Kaeshiwaza: all attacks and aikido techniques. Click the image to see the table enlarged.
Notes on kaeshiwaza
- A correctly done technique on a sincere attack, should not really be possible to counter with kaeshiwaza.
- Countering is done by "switching roles" from uke to tori, at a certain point, by treating the other one's aikido technique as an attack.
- In basic techniques, the shift of "roles" should happen at a moment when the technique of the other has become specific, ie. recognizable as a certain aikido technique.
- Kaeshiwaza should be seen as a way of improving the aikido techniques.
- Since kaeshiwaza should be done when the technique has become specific, the initial attack form does not matter much.
- Additional comments on kaeshiwaza techniques are below.
- Aikido glossary here.
Comments on kaeshiwaza
- IKKYO should not be countered before uke's arm is lifted in an arch. It is relatively easy to counter with most techniques, except tenchinage, because of the partner's arm positions.
- NIKYO should not be countered before uke's hand is positioned for the nikyo wrist twist. Because of this position, several techniques are impractical against it.
- SANKYO should not be countered before uke's hand is positioned for the sankyo wrist twist. Because of this position, several techniques are impractical against it.
- YONKYO should not be countered before uke's arm is positioned for the yonkyo pressure. Because of tori's two-handed grip, most techniques are impractical against it.
- GOKYO is not practical to counter, since it doesn't really become gokyo before the end pinning, and that is too late for kaeshiwaza.
- HIJIKIME OSAE can be countered, but it is quite risky because of the elbow lock. It should be avoided, or practiced with care. Solutions are difficult on most counter techniques, because of tori's arm positions.
- KAITEN OSAE is not that meaningful in kaeshiwaza, since it has to be countered before it clearly has become kaiten osae.
- KOKYUHO can be countered at tori's first move, but not after tori has started the actual throw. It is reasonably easy to counter with most techniques.
- KOKYUNAGE can be countered when the actual throw commences, but preferably right before that. It is rather easy to counter with most techniques.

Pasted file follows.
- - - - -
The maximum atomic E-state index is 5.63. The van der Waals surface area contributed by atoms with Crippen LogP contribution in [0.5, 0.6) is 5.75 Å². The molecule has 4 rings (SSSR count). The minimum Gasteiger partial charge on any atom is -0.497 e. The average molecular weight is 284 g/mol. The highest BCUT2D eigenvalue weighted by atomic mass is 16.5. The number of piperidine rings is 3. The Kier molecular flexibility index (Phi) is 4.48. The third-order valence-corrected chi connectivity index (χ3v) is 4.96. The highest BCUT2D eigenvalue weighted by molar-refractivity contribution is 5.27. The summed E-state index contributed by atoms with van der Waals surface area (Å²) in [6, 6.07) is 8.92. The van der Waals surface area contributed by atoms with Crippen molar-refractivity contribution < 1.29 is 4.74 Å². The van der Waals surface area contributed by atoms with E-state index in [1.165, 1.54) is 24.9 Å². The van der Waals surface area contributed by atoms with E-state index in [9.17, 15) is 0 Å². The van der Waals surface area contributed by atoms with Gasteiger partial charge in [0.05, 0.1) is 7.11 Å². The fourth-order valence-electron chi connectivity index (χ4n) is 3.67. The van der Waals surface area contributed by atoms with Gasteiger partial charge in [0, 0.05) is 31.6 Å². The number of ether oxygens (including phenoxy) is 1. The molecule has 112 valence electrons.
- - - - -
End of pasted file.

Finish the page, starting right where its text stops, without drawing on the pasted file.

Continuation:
- IRIMINAGE should not be countered before tori moves the throwing arm toward uke. It can be countered with most techniques.
- SHIHONAGE should not be countered before uke's arm has been lifted. Most counter techniques can be used, although with differing difficulty.
- KOTEGAESHI should not be countered before tori prepares to turn uke's wrist. Because of tori's hand positions, several counter techniques become impractical.
- TENCHINAGE is difficult to counter, since it is quite late in the technique that it becomes recognizable as tenchinage, and few options remain.
- KAITENNAGE is quite difficult to counter, since it is quite late in the technique that it becomes recognizable as kaitennage, and by then uke's position is weakened.
- KOSHINAGE should not be countered before tori has assumed a throwing position. Some counter techniques are quite easy, others very impractical.
- UDEKIMENAGE should not be countered before tori has positioned uke's arm for the throw. Several counter techniques are quite easy, but some impractical.
- JUJIGARAMI (also called JUJINAGE) is not practical to counter, since it is too late in the technique that it is reognizable as jujigarami, and by then uke's arms are locked.
- USHIRO KIRIOTOSHI is not practical to counter, since it becomes recognizable right at the throwing moment.
- AIKINAGE is not practical to counter, because it becomes recognizable at the very moment of the throw.
- AIKI OTOSHI is not practical to counter, because it becomes recognizable too late in the technique, where uke's options are few.
Lists of Aikido Techniques
- Tachiwaza - mae (standing, attacks from the front)
- Tachiwaza - ushiro (standing, attacks from the rear)
- Suwariwaza (tori and uke sitting)
- Hanmi handachiwaza (tori sitting, uke standing)
- Tantodori (defense against knife)
- Tachidori (defense against sword)
- Jodori (defense against staff)
- Kaeshiwaza (counter techniques)
- Henkawaza (changed techniques)
- Kogeki (attacks in aikido)
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Attacks in Aikido
How to do kogeki, the attack techniques, by Stefan Stenudd. All the attack techniques in aikido explained, and how to do them correctly. Click the image to see the book at Amazon.
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